Understanding “Blog Community”…and What it Really Means
When I started this blog 3 years ago, the thought of getting comments on a post was magical. The idea that someone would come to my website, read my stuff, and then actually feel prompted to leave their own words was purely exhilarating. But for a long time, almost no one did.
In other words, for the first 6-12 months of blogging here and pouring my heart and soul into this blog, I didn’t sense I’d developed much of a community at all, which was a tough thing to deal with.
After about a year of writing, I shifted my thoughts and actions towards networking. I built up relationships with other bloggers. I commented often on other posts. I worked very hard to serve others.
All of these actions paid off, and the comments started rolling in. The “community” started building, and I was happy…at least for a time.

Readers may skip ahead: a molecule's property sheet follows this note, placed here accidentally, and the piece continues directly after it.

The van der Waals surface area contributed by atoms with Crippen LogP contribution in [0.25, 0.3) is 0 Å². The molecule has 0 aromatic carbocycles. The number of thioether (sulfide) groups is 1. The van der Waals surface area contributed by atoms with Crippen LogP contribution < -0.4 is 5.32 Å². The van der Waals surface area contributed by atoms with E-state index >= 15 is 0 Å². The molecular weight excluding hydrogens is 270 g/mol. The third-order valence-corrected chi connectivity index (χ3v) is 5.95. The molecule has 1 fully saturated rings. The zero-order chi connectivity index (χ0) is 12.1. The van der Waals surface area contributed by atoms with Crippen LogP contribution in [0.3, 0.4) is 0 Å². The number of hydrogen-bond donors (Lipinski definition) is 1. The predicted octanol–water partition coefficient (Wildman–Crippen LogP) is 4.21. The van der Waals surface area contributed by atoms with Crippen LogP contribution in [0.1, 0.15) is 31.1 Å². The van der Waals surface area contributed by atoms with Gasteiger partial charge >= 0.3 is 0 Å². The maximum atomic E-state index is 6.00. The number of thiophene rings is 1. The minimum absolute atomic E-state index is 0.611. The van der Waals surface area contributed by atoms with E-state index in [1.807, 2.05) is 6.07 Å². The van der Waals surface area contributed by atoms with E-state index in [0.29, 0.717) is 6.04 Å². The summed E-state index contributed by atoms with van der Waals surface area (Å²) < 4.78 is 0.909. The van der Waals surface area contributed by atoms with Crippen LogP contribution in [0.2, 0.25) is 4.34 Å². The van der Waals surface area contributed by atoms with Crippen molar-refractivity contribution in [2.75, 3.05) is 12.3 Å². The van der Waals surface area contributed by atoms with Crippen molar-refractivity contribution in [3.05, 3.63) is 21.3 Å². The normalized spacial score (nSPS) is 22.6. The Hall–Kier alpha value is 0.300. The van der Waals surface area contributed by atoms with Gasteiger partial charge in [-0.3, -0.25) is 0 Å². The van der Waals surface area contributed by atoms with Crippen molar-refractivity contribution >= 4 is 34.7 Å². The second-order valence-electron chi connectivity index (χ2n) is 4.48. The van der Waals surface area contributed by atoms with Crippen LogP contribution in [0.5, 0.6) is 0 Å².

Something was missing
But even though I would often get dozens, if not hundreds of comments per post, I began to feel a lack of true community in one main regard—I started The Sales Lion to help marketers and business owners—big and small—to overcome their trials and struggles in this information and digital age.
And for the most part, I never heard much from those people. Most of my comments were from other bloggers doing similar things to me. I appreciated (and still very much do) all of those comments and all of their support, but I also realized that I didn’t seem to be talking to my hard-core end users—the business owners, entrepreneurs, and marketers that I really wanted to be touching, teaching, and helping.
As I was going through this struggle, I began reading more and more about the sacred “list.” People like Pat Flynn and Derek Halpern were always mentioning the power behind this “list” and what we could do as businesses and bloggers to build said list.
The “List” is born
After much contemplation on this subject, in November of last year I published my 230-page eBook, Inbound and Content Marketing Made Easy, and used it as the means whereby I would start my email list—one that would receive my bi-weekly newsletter—and one that I would now start a relationship with on a “different” level than my regular blog rss/email subscribers.